Location is also a determining factor for the carrier a client chooses. There are sites where clients might not have access to UPS or the USPS, for example.

“For samples arriving from overseas, we get a lot of stuff from DHL,” Self says. “They’re usually more accessible to people overseas, and people are used to using them a lot.”

Some clients choose to drop the packages themselves, often driving miles to ensure a sample is properly delivered. “We've had people deliver them personally, driving for hours and hours to get here,” Self adds.

At times, the laboratory staff might lend the client a helping hand.

“Our sales department sometimes, as a courtesy, picks up nearby samples,” Prince says. “Gibraltar also has a company van that can offer pickup of large loads or items.”

Receiving procedures

The method of receiving samples at the laboratory is also an important aspect of their transfer. In most labs, every sample received is noted and marked for traceability.

“Our clients complete a mandatory sample submission form, which includes information about how their samples need to be stored,” Evans says. “It also includes information about whether the samples should be disposed of or returned after testing is complete. Our internal procedure is a guideline for how to use the information provided by the client to ensure proper identification, storage, and handling.”

Lab officials also often coordinate with clients to ensure they are receiving samples on weekdays when the lab is operational.

“We prefer to have samples sent on a Saturday, Monday, Tuesday, or Wednesday so samples get sent to us and we receive them Monday through Friday,” says Self. “If they send them on a Thursday, there’s a chance that samples can sit in our central receiving area over the weekend. We don’t want that to happen, especially during the summer, because some types of analyses—like pH and alkalinity for water, moisture for soils, and dry matter for plants—have to be done as soon as we get them here, so we want to make sure that we get those as soon as they get to the university.”


Safety is a vital aspect of sample transfer. If labs receive samples that are leaking or compromised, the employees who have handled those samples must be notified to ensure they take proper precautions.

“Our clients are required to submit Safety Data Sheets (SDS) for liquid-, powder-, and drug-containing samples,” Evans says. “There are two main reasons for this. First, so that we are aware of the materials we work with during testing and can take the proper safety precautions. It also gives us the information we need in order to safely handle samples should they become damaged or leak.”

“Safety is the top priority in all we do at Polymer Solutions. Therefore, if our clients do not include SDS with samples, this will impact the time it takes to get samples checked into our system and, ultimately, the testing turnaround time,” she adds. “That being said, it is extremely rare that we request an SDS and do not get a quick response from the client.”

Turnaround time

For some samples, tests need to be conducted within a certain time period—anything exceeding that time could render the results invalid. For such reasons, clients need to depend on carriers to make sure the samples are delivered in a timely manner. Otherwise, they need to make other arrangements.

For water samples, there are tests, such as those for alkalinity and nitrates, that have to be conducted within 48 hours to adhere to US Environmental Protection Agency (EPA) protocols for turnaround time, explains Self. “Usually in those cases [the client] will physically transport those samples to us if it’s not too far away. I’ve heard of people driving 250 miles to get the samples to us so that we can do the analysis that day.”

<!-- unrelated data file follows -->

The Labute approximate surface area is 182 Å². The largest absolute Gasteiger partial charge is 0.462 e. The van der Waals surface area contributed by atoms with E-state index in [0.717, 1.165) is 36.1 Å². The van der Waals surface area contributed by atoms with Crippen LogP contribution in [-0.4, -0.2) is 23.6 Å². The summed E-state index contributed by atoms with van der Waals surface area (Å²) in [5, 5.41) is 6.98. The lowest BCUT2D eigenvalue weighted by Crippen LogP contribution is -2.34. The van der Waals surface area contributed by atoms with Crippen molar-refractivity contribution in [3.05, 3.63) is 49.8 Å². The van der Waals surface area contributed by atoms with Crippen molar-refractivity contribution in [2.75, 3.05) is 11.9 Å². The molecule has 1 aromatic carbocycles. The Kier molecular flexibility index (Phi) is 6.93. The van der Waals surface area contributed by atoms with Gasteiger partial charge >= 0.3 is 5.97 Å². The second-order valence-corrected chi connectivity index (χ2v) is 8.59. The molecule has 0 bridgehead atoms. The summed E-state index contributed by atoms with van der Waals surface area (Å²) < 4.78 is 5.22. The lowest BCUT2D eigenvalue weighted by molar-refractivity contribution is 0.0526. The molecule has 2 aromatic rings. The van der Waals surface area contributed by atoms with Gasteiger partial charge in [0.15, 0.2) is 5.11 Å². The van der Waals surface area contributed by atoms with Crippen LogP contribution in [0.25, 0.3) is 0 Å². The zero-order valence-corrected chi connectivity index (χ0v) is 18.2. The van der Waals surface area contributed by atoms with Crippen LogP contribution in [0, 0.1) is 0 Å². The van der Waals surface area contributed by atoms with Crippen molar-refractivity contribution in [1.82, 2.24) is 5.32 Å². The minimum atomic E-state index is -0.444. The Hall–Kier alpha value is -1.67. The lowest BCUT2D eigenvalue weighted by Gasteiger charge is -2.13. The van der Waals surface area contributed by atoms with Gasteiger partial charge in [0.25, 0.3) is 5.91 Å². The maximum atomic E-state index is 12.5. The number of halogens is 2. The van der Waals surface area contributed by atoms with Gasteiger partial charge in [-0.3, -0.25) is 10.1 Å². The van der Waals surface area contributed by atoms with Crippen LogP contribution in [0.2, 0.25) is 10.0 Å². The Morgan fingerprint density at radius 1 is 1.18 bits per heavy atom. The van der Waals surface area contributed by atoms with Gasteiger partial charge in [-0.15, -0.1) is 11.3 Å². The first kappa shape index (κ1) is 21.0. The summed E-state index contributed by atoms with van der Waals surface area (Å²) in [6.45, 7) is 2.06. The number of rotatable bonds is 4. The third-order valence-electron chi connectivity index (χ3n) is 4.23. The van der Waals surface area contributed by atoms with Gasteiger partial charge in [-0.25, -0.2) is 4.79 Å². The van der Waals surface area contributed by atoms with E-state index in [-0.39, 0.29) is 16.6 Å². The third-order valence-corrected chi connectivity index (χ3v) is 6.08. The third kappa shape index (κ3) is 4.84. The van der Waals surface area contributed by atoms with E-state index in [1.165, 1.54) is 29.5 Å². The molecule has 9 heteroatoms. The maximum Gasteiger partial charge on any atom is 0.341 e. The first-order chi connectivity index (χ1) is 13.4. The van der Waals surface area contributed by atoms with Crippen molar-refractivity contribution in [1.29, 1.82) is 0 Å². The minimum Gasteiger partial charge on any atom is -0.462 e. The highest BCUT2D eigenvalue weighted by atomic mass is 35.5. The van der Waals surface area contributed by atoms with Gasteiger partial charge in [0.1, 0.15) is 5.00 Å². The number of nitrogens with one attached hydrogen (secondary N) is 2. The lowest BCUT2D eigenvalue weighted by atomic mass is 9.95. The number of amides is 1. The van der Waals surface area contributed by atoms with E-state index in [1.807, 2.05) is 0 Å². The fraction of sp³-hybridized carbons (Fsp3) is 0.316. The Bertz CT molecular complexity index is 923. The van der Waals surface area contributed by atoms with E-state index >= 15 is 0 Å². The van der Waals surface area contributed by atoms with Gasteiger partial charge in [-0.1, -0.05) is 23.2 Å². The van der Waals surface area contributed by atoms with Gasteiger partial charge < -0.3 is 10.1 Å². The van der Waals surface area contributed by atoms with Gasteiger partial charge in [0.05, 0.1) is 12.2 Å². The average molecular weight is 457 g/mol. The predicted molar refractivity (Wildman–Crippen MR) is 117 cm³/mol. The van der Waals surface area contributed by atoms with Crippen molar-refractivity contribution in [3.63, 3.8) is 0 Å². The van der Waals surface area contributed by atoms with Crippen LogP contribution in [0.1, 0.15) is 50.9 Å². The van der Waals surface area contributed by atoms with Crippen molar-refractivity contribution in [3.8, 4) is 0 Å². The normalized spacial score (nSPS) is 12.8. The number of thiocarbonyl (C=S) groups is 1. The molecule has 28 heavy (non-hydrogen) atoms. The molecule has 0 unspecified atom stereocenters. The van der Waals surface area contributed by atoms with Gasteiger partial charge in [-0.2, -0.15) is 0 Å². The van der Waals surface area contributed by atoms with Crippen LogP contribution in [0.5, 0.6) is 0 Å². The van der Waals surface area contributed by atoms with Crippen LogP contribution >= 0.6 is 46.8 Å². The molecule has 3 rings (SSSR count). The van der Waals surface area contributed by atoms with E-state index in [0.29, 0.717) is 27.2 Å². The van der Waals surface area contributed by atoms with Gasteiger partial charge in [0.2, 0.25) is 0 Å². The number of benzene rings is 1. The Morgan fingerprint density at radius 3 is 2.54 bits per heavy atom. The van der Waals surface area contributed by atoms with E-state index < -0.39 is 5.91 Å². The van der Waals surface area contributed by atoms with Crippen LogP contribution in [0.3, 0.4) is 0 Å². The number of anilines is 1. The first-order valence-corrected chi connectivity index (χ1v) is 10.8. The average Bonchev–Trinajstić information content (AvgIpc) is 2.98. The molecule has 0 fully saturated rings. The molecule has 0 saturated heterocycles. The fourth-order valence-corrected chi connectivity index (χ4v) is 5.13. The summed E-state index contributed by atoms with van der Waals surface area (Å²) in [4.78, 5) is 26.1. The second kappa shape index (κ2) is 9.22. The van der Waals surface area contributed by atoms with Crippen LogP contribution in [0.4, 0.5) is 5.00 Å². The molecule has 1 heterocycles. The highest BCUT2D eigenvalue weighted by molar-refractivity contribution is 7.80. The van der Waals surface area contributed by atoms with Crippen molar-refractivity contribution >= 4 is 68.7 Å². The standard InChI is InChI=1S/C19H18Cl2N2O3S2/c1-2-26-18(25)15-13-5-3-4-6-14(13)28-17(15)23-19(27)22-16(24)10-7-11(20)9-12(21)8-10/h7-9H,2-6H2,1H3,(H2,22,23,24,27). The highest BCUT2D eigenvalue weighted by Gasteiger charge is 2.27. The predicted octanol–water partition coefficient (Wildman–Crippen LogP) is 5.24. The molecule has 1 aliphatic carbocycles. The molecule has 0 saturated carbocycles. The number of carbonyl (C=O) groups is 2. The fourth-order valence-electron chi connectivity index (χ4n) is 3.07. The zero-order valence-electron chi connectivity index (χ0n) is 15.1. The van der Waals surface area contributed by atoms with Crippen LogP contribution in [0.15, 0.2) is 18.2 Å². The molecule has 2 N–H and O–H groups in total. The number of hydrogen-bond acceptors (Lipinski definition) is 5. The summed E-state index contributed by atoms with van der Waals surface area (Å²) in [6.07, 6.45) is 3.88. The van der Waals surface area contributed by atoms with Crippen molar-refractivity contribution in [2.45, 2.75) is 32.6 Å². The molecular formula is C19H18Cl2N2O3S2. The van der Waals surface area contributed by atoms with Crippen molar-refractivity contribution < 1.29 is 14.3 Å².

In addition to a carrier’s on-schedule delivery, the timely handling of the samples could be vital to the accuracy of the results.

“For soil, once the sample is dried out, it can be analyzed for weeks, months, sometimes even years to get data, and we don’t worry about the things changing too much,” Self says. “If it’s wet, then we have to analyze it pretty quickly for, say, ammonium. The reliability of that data depends on the handling of it, so we have to analyze it as soon as we get it.”

Hazardous material

There are times when clients need tests conducted on hazardous substances. Transporting such samples is controlled by federal and state regulations. However, clients and labs rarely deal directly with these regulations and rely instead on carriers, such as UPS or FedEx, to comply with the necessary transport laws. It is up to the carriers’ discretion to decide whether they wish to handle a specific type of hazardous material.

“A group of people wanted to send some samples to us from the Fukushima power plant in Japan,” says Self. “They determined the samples were below dangerous levels of radioactivity, but FedEx declined to send the sample so they had to find somebody else. I think they got DHL to send the samples through, but they had to be specially packaged so that they wouldn't break open [and let radiation] escape from the box.”

Labs can also refuse to receive or send hazardous samples through carriers and on occasion will ask clients to arrange pickup and dropoff. It then becomes the client’s responsibility to comply with regulatory agencies.

Additionally, at times, labs could receive test samples that contain proprietary ingredients whose makeup data the staff doesn’t have full access to.

“We oftentimes don’t have all the information to make decisions regarding transport of our clients’ materials,” says Evans. “They have the most indepth understanding of their material or samples and also the ultimate responsibility to know the laws and requirements for how to transport their materials. Therefore, we rely on our clients to meet requirements, such as those enforced by the EPA and the United States Department of Transportation (DOT).”